A Gathering of Eagles: Experts Impart Wisdom at ARM Aerial Instrumentation Workshop

 
Published: 18 August 2020

Report summarizes measurement and instrument recommendations from top scientists

Probes mounted under ARM Gulfstream-159 aircraft wing
Instruments for probing clouds are mounted under the G-1 wing.

Imagine getting many of the nation’s top atmospheric scientists in a room to spitball ideas about the ideal suite of instruments to be installed in an airplane dedicated to measuring atmospheric phenomena such as aerosols and cloud microphysics. The sky would literally be the limit, right?

And it was, because that fantasy scenario is exactly what the Atmospheric Radiation Measurement (ARM) user facility enacted in a workshop held at Pacific Northwest National Laboratory in Washington state on March 2 and 3, 2020.

With 43 pre-submitted white papers by cutting-edge instrument experts, 28 attendees from ARM, four remote observers from the U.S. Department of Energy, and 27 invitees from national laboratories, complementary federal agencies, and academia, let’s just say the right people were in the room. Participants thoroughly aired viewpoints on aerial measurements needed and the instrumentation to make them. Scientists with decades of experience as well as those fresh off recent field campaigns lent their hard-won wisdom, as did engineers and technicians—the people who make it happen. The mic never stopped moving through the audience as the ideas soared.

Having purchased a Bombardier Challenger 850 regional jet in 2019 to replace its retired Grumman Gulfstream-159 (G-1) aircraft, ARM is now refitting its new plane for science. Many of the instruments from the G-1 will be reinstalled in the Challenger, but with a bigger payload and the capability to fly higher, faster, and farther, the new plane offers the chance to install more—and better—instrumentation to capture more diverse data than ever before. Thus the excitement amongst workshop participants about this once-in-a-generation opportunity to spec out the perfect “laboratory in the sky.”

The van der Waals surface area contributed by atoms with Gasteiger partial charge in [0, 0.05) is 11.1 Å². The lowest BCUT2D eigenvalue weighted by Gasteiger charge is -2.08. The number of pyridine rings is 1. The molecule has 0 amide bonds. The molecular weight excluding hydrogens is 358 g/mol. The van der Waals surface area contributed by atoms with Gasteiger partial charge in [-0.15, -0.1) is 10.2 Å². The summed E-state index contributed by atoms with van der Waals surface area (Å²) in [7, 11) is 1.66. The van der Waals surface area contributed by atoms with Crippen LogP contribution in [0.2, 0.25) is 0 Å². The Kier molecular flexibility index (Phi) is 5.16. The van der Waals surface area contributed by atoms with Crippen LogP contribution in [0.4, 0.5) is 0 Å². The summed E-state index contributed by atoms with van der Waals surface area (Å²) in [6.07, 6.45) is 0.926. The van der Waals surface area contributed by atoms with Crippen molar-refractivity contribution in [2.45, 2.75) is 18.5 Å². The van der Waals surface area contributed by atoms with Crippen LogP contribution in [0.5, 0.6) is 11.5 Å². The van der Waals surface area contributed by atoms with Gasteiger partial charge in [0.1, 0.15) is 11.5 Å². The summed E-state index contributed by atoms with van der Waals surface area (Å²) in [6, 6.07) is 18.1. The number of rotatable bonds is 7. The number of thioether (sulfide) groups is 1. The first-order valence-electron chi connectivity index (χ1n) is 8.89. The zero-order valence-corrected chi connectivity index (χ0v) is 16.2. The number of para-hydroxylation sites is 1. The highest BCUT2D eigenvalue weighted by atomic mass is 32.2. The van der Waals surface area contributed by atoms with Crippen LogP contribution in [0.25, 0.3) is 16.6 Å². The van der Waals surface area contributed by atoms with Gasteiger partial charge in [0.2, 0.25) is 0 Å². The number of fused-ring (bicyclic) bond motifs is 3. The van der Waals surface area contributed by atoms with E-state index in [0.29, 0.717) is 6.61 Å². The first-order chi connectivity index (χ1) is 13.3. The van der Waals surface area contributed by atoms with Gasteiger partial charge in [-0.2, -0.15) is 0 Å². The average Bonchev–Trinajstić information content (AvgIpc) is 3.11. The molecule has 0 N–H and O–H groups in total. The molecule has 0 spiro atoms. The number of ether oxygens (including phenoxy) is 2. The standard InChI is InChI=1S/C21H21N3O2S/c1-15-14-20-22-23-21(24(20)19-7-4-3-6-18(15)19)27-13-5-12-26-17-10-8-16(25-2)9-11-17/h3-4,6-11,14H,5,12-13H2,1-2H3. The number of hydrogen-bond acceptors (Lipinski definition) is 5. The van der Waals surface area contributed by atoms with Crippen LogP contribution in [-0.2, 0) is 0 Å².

Besides the flagship Challenger, participants discussed instrumentation for unmanned aerial systems and tethered balloon systems, other arrows in ARM’s aerial quiver that continue to evolve. So for ARM aerial measurements, the future looks bright and beckoning. As Beat Schmid, manager of the ARM Aerial Facility, puts it: “We’re going places.”

Read the workshop report to see what ARM’s aerial future looks like.

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ARM is a DOE Office of Science user facility operated by nine DOE national laboratories, including Pacific Northwest National Laboratory.